"And the stars are projectors, yeah, projecting our lives down to this planet Earth." - Modest Mouse
I would be remiss in my duties as an avid Simpsons fan by not mentioning this article by Gerry Bowler called, God and The Simpsons: The Spirituality of Springfield. I should admit that for a long time I held fast to the notion that the creation of television was an evolutionary tactic designed solely to deliver The Simpsons to humanity.
On The Simpsons, God, the Devil, Heaven, Hell and angels are all treated as having objective reality. Homer, in fact, meets God. He and the Creator of the Universe discuss Homer's decision to stay home from church and God admits that he himself is not a big fan of sermons or of Reverend Lovejoy, to whom he thinks he will give a canker sore. Later, when Homer has agreed to go back to church and he falls asleep in the pew, he has another vision of God. Homer asks him the meaning of life, and God reveals that he knows old jokes:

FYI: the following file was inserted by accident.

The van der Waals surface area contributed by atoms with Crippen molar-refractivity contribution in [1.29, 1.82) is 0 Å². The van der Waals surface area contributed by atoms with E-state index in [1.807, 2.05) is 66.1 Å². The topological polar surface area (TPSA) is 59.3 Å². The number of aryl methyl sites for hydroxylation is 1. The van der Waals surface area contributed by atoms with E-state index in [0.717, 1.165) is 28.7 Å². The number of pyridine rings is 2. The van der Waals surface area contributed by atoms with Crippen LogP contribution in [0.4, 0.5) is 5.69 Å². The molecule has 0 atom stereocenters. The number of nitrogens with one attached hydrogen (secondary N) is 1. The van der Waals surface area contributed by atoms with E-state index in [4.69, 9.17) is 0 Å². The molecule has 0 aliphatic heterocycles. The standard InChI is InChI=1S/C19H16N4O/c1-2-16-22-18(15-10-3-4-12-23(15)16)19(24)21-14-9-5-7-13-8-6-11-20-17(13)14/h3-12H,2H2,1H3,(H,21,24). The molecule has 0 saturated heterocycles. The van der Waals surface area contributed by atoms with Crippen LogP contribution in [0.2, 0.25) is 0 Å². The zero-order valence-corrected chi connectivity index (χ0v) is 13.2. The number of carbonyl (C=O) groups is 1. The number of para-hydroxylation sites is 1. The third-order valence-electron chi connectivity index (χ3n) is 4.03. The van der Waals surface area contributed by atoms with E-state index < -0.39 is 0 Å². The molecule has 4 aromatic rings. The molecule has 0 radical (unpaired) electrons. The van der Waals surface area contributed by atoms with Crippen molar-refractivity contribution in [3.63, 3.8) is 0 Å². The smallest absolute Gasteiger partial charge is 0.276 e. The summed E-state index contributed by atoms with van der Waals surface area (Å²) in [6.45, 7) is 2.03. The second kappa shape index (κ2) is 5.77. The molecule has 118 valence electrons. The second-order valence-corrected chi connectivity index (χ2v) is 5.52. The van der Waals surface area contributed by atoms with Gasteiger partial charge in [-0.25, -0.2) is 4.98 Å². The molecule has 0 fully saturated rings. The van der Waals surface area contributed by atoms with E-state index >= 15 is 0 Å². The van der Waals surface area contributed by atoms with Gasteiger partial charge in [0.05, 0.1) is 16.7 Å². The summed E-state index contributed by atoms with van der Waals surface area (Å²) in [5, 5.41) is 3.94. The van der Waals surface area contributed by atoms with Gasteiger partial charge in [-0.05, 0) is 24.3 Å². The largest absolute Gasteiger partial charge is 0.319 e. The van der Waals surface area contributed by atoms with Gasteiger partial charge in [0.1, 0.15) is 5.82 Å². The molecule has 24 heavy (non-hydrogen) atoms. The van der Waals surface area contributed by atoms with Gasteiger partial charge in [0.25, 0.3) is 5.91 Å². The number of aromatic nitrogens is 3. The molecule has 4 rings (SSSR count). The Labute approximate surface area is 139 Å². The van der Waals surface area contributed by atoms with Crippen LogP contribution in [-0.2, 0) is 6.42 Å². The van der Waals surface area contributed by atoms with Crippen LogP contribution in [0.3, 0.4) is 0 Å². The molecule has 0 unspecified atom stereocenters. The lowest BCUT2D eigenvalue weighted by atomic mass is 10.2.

God: Homer, I can't tell you that. You'll find out when you die.
Homer: I can't wait that long!
God: You can't wait six months?
Homer and Bart both have encounters with the devil as well. After a traffic accident, Bart starts on his way to Heaven but, because he did not hold on to the handrail of the escalator taking him to the Pearly Gates, and because he spat over the edge, he is sent to Hell. Satan, however, has to tell him that a mistake has been made:
Devil: Boy, is my face red... According to this you're not due to arrive until the Yankees win the pennant. That's nearly a century from now.
Bart: Say, is there anything I can do to avoid coming back here?
Devil: Oh, sure, yeah, But you wouldn't like it.
Bart: Oh, OK. See you later then.
Devil: Remember! Lie, cheat, steal and listen to heavy metal music!
In an episode which features the family falling asleep in church during the Easter service and dreaming their own Bible stories, Marge awakes to find that the end of the world has arrived. She watches the Flanders family being lofted toward eternal bliss while an opening to Hell appears for the Simpsons. She wonders, “Why aren't we ascending into heaven?” and concludes sadly, “Oh, right. The sins.”
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